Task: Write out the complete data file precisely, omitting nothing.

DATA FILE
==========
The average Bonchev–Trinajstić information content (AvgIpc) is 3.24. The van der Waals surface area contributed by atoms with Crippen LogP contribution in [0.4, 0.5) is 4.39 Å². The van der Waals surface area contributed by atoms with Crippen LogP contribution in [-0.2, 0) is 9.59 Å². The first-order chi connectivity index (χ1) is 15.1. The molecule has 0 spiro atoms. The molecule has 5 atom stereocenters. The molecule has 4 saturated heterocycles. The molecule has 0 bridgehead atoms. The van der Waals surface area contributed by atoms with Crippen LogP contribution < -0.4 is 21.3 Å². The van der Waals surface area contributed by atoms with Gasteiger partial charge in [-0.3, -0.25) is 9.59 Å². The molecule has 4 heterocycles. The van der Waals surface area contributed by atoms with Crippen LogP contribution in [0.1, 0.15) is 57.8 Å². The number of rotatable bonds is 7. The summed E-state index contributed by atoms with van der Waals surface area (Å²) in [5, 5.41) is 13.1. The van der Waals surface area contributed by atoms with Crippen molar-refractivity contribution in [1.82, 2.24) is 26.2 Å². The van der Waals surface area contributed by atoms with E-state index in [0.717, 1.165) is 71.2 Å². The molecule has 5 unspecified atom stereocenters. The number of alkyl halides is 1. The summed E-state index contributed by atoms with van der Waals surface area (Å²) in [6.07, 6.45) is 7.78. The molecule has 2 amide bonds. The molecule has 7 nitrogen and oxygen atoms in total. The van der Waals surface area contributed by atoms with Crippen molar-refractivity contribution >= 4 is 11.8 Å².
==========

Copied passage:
The average Bonchev–Trinajstić information content (AvgIpc) is 3.24. The van der Waals surface area contributed by atoms with Crippen LogP contribution in [0.4, 0.5) is 4.39 Å². The van der Waals surface area contributed by atoms with Crippen LogP contribution in [-0.2, 0) is 9.59 Å². The first-order chi connectivity index (χ1) is 15.1. The molecule has 0 spiro atoms. The molecule has 5 atom stereocenters. The molecule has 4 saturated heterocycles. The molecule has 0 bridgehead atoms. The van der Waals surface area contributed by atoms with Crippen LogP contribution < -0.4 is 21.3 Å². The van der Waals surface area contributed by atoms with Gasteiger partial charge in [-0.3, -0.25) is 9.59 Å². The molecule has 4 heterocycles. The van der Waals surface area contributed by atoms with Crippen LogP contribution in [0.1, 0.15) is 57.8 Å². The number of rotatable bonds is 7. The summed E-state index contributed by atoms with van der Waals surface area (Å²) in [5, 5.41) is 13.1. The van der Waals surface area contributed by atoms with Crippen molar-refractivity contribution in [1.82, 2.24) is 26.2 Å². The van der Waals surface area contributed by atoms with E-state index in [0.717, 1.165) is 71.2 Å². The molecule has 5 unspecified atom stereocenters. The number of alkyl halides is 1. The summed E-state index contributed by atoms with van der Waals surface area (Å²) in [6.07, 6.45) is 7.78. The molecule has 2 amide bonds. The molecule has 7 nitrogen and oxygen atoms in total. The van der Waals surface area contributed by atoms with Crippen molar-refractivity contribution >= 4 is 11.8 Å².